Name: Henry Gorton
Major(s): Anthropology & Religious Studies
Year in school: Senior
Hometown: Phoenix, AZ
Clubs/Organizations: Mindful Ambassadors, Big Ideas and Grand Challenges
Leisure Pursuits: I am currently binging season 1 of Gold Rush on Discovery+. I am an avid Magic: The Gathering player. I grow basil, aloes, and wildflowers on the walkway in front of my apartment.
Research Projects: I am currently working on my Honors thesis with my advisor, Dr. Diane Austin. My thesis research examines changes to the wording of the American Indian category on the 2020 Census. The new wording emphasizes that indigenous peoples of Mexico and Central America count as American Indian. My thesis will examine the potential consequences of the new wording for Native Americans as well as indigenous communities from Mexico and Central America.
Plans after graduation: I hope to work at the University of Arizona!
What has been your favorite Honors course or experience that you have been involved with?
Having the opportunity to conduct my own research through the Honors thesis has been my favorite experience. I’ve enjoyed being able to conduct interviews, engage with primary sources and take a deep dive into my data!
What is something you have done during your time at UA of which you are especially proud?
I’m most proud of finishing my degree through three semesters of the COVID-19 pandemic.
What message do you have for other Honors students on finding their own success?
Mask up and bear down! The pandemic makes it a hard time to be a student or pretty much anybody. Be kind to yourself, and take time to check-in with yourself and assess your own needs.
"Brimming with enthusiasm, when asked to share a few remarks about their experiences working with Henry Gorton, none of his professors could contain their comments to just a few sentences. I have curated their observations here to provide examples of Henry’s unique ability to combine critical thinking with civic mindedness and human kindness. Beyond his attested academic excellence, Henry displays the qualities of integrity, persistence, and concern for community the honors college celebrates. In every semester of his time at the university, Henry has made the Dean’s list with distinction and in May 2020 earned Academic Year Highest distinction; professors agree that his academic work is at the graduate level. Henry cultivates wisdom by applying what he learns in the classroom to a broader world of human interactions. Henry’s contributions to the larger Tucson community have been many: the Tucson Meet Yourself, the AIDS Walk Tucson, the Community Food Bank of Southern Arizona at Las Milpitas, the university’s Mindful Ambassadors, the Honors College’s Big Ideas and Grand Challenges series, the Inn Project of Tucson (providing temporary housing for migrant families who have been released by CBP), and the Iskashitaa Refugee Network. When I asked him about his experience working with migrant families, he expressed his duties as a simple fulfillment of things that needed to be done: changing bedding, cooking breakfast, the basics of making people feel at home. He cares for his extended Tucson family by helping neighbors who have chronic health conditions and those who require assistance during the Covid-19 pandemic as well as a relative recently diagnosed with cancer. Addressing injustice through conversation is a vital dimension of Henry’s academic pursuits and of his mode of being. One professor remarked upon a related example: “On one occasion, after he witnessed a student making derogatory comments about Asian students on campus, he met with me to share his concerns about the incident and we discussed what he thought would be an appropriate response.” On her experience mentoring Henry in her course on religion and immigration, Dr. Daisy Vargas observed, “It became clear through our conversations that Henry was interested in writing about Muslim American identity and racialization because he values the importance of this knowledge beyond the university. I had the honor of watching Henry add valuable insight and analysis to our contemporary social and political moment during his presentation of his final paper “‘We the People’ and the American Flag Hijab.’” He demonstrated the ability to present theoretically complex ideas related to questions of American citizenship in an accessible fashion, and stimulated a generative discussion in response to his paper. Indeed, Henry Gorton models the importance of a humanities education— I have no doubt that Henry’s academic talents move beyond the classroom and into his community.” We look forward to Henry’s Honors Thesis on the impact of changes to the U.S. census category of American Indian."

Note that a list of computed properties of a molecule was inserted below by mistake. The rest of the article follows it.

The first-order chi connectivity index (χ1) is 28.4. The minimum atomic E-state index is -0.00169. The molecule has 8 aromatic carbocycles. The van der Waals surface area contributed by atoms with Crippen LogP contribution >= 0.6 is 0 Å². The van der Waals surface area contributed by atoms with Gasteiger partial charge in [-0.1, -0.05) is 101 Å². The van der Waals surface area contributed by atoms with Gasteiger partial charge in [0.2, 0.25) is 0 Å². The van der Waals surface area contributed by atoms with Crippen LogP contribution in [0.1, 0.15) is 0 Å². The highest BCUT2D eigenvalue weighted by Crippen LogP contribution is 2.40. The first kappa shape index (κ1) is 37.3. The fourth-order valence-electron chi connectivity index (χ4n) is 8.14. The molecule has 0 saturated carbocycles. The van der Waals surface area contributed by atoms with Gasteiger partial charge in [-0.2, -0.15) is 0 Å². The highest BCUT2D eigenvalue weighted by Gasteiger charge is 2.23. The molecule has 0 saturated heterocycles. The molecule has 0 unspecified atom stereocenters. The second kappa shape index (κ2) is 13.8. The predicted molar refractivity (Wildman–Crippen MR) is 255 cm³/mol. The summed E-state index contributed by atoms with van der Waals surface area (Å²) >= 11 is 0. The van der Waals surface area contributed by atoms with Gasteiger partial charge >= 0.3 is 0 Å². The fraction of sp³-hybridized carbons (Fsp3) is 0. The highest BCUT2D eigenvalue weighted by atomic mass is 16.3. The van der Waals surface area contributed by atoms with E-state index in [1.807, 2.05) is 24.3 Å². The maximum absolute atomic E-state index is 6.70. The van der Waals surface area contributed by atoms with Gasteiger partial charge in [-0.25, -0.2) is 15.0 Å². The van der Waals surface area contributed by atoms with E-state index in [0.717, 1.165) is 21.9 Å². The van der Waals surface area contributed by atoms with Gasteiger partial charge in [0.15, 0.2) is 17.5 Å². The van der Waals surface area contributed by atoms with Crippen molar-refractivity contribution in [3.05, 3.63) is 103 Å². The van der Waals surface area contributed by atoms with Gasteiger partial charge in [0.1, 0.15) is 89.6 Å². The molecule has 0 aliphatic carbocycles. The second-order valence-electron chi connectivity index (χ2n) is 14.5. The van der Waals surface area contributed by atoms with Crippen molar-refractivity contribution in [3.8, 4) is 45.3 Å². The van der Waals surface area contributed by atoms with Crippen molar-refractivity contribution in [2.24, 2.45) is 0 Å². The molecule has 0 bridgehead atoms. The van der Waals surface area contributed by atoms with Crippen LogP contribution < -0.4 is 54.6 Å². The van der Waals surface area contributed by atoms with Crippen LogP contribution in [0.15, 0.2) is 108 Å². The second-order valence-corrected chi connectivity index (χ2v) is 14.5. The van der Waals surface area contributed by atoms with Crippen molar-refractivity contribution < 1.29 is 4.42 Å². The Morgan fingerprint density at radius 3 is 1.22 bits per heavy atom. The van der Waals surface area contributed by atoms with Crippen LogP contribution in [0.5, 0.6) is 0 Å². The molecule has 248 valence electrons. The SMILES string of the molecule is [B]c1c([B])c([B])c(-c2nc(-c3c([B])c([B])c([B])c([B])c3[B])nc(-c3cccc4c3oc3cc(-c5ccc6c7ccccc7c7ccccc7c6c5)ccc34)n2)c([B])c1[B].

– Rae Dachille, Assistant Professor, College of Humanities Religious Studies
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